Media: cast resin
Reviewed by Hans-Hermann Bühling
The Leopard 2A7 is the latest variant of Germany's premiere main battle tank. At the moment, twenty tanks are serving with Panzerbataillon 203 based in Augustdorf.
The Leoprad 2A7 has been based on the experiences made with the Leopard 2A7+ demonstrator. The twenty vehicles are a simplified variant of the demonstrator. The main emphasis was placed on new systems for cooling the crew and electronics plus an APU and a new HE munition. These modifications were also as a result of experience gained in Afghanistan. The twenty tanks were rebuilt from ex-Dutch vehicles with Candian funding - as compensation for the twenty Leopard 2A6 loaned to Canada for their ISAF operations.
A new HE round, called DM11, has different modes of the fuze - impact, delay and airburst. Programming the fuze is done through an electric coil in the barrel. A new air-conditioning and energy management sytem is called EKKA (Energie- und Kampfraumkühlanlage). On the right rear corner of the hull is an APU which is a water-cooled 17 kW engine to power the tank's systems without the main engine running. The newly designed turret bustle holds the air-conditioning unit for the crew and turret-mounted electronics. A new C2 system, called IFIS (Integriertes Führungs- und Informationssystem - Integrated Command and Information System), is installed on the commander's station. The IFIS display can also be used above the hatch. Two mounting points are provided - one at 11 o'clock position and one on the commander's hatch - allowing the commander to use the display when the turret is in marching position, pointing at 6 o'clock. The IFIS system also uses new, longer Comrod antennas. IFIS also contains a new intercom system with acuostic noise reduction and a Tank-Infantry telephone on the hull rear. On the hull sides, mounting points for additional armour are provided. The installation of the APU made it nessecary to re-stow some of the items on the engine deck. Therefore, the tow cables are now stowed on the engine deck around the coolers.
Y-Modelle is an aftermarket company from Germany, run by Dipl-Ing. Michael Köditz. The company produces resin kits and conversions in 1.35 and 1.87 scale. Among the products are vehicles like the AMPV, Feldumschlaggerät and Dingo 2 Gefechtsschadeninstandsetzung.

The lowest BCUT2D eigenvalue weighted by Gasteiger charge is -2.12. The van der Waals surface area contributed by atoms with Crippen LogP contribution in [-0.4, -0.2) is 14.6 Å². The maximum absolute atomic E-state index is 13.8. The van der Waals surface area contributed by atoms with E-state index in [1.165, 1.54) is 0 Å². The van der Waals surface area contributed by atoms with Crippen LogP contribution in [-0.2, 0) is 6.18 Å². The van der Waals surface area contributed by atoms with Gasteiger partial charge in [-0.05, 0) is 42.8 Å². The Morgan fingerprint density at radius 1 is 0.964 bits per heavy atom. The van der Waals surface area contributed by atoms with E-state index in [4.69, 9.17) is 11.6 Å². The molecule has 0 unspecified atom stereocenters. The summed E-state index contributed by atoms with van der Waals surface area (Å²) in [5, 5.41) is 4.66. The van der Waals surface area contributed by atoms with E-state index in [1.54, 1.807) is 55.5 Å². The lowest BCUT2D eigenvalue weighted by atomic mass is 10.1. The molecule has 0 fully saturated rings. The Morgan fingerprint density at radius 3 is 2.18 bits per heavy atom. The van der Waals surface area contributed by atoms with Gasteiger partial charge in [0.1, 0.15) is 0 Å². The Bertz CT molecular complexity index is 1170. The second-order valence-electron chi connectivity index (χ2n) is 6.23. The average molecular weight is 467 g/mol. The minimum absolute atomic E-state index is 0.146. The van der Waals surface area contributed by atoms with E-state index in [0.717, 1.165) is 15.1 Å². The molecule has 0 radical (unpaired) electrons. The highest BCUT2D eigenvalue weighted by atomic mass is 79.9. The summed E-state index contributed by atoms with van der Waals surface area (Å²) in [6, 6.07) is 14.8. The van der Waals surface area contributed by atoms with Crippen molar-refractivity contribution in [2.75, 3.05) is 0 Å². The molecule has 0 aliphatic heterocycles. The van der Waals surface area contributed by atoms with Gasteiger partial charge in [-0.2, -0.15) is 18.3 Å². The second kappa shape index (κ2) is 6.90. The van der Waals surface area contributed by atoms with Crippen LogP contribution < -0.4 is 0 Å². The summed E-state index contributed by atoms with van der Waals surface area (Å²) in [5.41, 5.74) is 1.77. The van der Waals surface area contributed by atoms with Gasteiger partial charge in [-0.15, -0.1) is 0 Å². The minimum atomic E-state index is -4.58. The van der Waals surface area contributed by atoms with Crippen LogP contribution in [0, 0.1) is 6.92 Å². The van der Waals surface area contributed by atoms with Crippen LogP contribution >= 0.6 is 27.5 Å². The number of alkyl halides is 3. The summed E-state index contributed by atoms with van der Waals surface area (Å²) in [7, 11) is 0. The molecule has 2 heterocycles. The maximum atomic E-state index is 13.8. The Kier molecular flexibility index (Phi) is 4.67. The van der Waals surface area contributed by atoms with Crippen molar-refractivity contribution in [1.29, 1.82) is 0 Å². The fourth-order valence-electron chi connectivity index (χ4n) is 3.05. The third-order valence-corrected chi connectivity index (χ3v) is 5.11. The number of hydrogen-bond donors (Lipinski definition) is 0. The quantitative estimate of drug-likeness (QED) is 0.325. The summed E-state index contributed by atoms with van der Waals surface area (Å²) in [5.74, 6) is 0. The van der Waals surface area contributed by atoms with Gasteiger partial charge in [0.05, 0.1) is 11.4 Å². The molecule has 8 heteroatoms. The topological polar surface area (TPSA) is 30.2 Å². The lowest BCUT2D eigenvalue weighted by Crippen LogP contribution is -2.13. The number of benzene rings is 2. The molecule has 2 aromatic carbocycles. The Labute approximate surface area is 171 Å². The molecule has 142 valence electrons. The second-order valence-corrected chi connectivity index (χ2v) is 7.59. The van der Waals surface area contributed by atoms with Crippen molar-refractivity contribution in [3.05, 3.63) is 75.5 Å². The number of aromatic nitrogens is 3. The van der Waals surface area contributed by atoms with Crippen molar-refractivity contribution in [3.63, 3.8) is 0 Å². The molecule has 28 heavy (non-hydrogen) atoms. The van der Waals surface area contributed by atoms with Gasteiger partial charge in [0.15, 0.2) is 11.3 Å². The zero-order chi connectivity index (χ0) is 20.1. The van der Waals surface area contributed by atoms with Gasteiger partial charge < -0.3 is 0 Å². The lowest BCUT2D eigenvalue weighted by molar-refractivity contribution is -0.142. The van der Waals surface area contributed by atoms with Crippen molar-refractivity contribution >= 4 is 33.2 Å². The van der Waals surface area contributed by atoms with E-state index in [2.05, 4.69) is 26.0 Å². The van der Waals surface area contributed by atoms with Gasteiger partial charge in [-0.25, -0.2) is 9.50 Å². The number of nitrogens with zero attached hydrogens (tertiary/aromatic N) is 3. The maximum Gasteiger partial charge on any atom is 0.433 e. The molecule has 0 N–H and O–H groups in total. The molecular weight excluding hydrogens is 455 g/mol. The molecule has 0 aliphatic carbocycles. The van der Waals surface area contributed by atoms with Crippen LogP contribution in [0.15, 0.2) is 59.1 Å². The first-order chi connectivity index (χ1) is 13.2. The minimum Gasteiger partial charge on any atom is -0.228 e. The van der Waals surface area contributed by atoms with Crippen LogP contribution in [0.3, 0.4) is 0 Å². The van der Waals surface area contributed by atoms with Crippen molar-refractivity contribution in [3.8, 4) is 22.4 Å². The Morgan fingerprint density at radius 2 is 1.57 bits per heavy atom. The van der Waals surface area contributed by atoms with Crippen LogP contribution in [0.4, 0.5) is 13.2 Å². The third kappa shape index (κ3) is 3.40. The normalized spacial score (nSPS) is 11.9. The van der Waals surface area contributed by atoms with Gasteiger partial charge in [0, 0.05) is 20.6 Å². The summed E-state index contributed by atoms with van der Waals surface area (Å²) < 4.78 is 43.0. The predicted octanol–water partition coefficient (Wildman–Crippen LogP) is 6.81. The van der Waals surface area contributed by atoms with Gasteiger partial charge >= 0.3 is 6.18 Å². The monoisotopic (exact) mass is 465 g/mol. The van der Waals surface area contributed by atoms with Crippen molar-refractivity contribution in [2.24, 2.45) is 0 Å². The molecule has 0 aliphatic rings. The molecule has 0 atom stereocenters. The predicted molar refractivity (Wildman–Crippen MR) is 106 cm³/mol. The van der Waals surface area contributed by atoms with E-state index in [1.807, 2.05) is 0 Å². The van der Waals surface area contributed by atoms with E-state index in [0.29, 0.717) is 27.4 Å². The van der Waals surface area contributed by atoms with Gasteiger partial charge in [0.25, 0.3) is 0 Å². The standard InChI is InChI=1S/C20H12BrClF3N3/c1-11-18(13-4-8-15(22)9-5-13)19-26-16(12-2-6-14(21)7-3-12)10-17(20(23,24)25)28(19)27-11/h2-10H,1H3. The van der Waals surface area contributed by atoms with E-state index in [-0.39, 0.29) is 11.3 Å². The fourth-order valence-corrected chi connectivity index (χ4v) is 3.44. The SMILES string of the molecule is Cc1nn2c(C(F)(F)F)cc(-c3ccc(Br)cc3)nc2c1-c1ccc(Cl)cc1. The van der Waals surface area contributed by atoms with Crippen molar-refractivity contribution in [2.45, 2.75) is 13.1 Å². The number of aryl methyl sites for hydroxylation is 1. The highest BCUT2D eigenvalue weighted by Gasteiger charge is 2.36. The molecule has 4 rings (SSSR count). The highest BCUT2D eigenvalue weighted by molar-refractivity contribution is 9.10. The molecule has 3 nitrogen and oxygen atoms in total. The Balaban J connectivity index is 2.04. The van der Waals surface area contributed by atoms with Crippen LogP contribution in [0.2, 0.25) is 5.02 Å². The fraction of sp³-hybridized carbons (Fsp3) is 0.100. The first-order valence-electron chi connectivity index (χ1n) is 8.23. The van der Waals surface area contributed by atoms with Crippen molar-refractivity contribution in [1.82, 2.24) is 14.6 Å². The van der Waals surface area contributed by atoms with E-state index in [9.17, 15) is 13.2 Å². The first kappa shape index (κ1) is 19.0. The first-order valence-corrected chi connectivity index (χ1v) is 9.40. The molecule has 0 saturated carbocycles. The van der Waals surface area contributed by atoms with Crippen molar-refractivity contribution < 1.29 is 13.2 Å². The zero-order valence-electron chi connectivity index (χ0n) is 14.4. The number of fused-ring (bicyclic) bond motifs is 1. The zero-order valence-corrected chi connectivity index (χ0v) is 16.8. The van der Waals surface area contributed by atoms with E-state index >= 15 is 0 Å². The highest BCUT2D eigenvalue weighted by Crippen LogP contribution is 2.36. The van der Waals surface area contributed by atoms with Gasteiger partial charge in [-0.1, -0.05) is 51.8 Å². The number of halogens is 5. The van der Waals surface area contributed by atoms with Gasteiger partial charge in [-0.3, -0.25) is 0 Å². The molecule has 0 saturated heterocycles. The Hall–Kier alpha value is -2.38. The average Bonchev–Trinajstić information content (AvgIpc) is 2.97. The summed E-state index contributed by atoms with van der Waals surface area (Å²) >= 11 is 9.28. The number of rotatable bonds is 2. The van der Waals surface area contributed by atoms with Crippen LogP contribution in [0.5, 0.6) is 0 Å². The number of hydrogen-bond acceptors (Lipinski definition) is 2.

This kit depicts the Bundeswehr produciton configuration at the time of hand-over in 2014.
The kit comes in a sturdy cardboard box. The parts are in ziplock bags but since there is no protective filling provided, there is a danger that some of the parts might get damaged. Two A4 size sheets are provided for the instructions. They are printed sheets with photos. Unfortunatly, the pics are very small, about 3 cm by 5 cm, which makes it difficult to get the location of the parts right. A few words in German give some hints how the conversion has to be installed. It is a general problem with all Y-Modelle kits that the instructions are vague, at best.
Before starting this review, a few words about references. The only reference on the Leopard 2A7 is in Tankograd Militärfahrzeug issue 3/2014. While an overall good coverage of the vehicle is given, the report lacks some pics of the engine deck.
I have to admit that the greatest drawback of the conversion is that it has been designed for the HobbyBoss Leopard 2A6 model. The HobbbyBoss kit is not the best Leopard 2A6 kit, but using the Y-Modelle conversion with other Leopoard 2A6 models will need some surgery. The kit contains 14 parts cast in grey-green resin. Casting of the parts is excellent with no air bubbles or damage. Only the large casting blocks are not welcome. The turret bustle/air-conditioning system is well reproduced. It looks like this part was made in 3D printing since you can see some characteristic parallel lines in the surface. The handles are cast in place with some thin skin inside. This means that the handles may break apart when you try to remove the skin. The mesh of the stowage baskets for camouflage netting is well reproduced.
What is missing are the antenna bases for the Comrod antennas. Here the modeller has to build two of them from scratch. The modeller has also to cut out the hull where the APU needs to be installed. These portions are marked red on the instruction sheet. The installation of the IFIS monitor to the left of the commander's hatch is wrong, but judging from the pictures of the real tank, it would require PE part to get the mounting right. The IFIS mounting on the commander's hatch cover has been completely forgotten.
To be honest, I am a little disappointed by this conversion. It was not what I expected for a price of 40 Euros. We can only hope that Y-Modelle has done better research with their other model kits.